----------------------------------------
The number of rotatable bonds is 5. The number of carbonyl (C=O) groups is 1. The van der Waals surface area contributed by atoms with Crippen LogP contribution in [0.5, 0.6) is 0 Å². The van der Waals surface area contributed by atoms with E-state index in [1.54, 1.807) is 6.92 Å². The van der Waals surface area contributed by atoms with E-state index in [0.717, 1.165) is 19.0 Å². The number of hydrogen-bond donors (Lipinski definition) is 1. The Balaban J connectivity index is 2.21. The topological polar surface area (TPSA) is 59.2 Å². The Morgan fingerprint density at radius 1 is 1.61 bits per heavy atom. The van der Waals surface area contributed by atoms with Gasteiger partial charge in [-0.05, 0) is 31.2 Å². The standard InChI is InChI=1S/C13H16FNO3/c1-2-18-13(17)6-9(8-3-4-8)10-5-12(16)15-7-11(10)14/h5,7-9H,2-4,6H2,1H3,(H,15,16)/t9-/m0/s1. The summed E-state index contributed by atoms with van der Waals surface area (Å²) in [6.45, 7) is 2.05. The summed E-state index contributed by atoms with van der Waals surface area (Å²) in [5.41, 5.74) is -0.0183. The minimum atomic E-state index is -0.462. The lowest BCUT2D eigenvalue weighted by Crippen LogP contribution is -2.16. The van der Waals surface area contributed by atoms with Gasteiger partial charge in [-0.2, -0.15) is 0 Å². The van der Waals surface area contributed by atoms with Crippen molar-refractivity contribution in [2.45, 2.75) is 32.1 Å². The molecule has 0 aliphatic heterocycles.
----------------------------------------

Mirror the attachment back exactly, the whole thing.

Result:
The number of rotatable bonds is 5. The number of carbonyl (C=O) groups is 1. The van der Waals surface area contributed by atoms with Crippen LogP contribution in [0.5, 0.6) is 0 Å². The van der Waals surface area contributed by atoms with E-state index in [1.54, 1.807) is 6.92 Å². The van der Waals surface area contributed by atoms with E-state index in [0.717, 1.165) is 19.0 Å². The number of hydrogen-bond donors (Lipinski definition) is 1. The Balaban J connectivity index is 2.21. The topological polar surface area (TPSA) is 59.2 Å². The Morgan fingerprint density at radius 1 is 1.61 bits per heavy atom. The van der Waals surface area contributed by atoms with Gasteiger partial charge in [-0.05, 0) is 31.2 Å². The standard InChI is InChI=1S/C13H16FNO3/c1-2-18-13(17)6-9(8-3-4-8)10-5-12(16)15-7-11(10)14/h5,7-9H,2-4,6H2,1H3,(H,15,16)/t9-/m0/s1. The summed E-state index contributed by atoms with van der Waals surface area (Å²) in [6.45, 7) is 2.05. The summed E-state index contributed by atoms with van der Waals surface area (Å²) in [5.41, 5.74) is -0.0183. The minimum atomic E-state index is -0.462. The lowest BCUT2D eigenvalue weighted by Crippen LogP contribution is -2.16. The van der Waals surface area contributed by atoms with Gasteiger partial charge in [-0.2, -0.15) is 0 Å². The van der Waals surface area contributed by atoms with Crippen molar-refractivity contribution in [2.45, 2.75) is 32.1 Å². The molecule has 0 aliphatic heterocycles.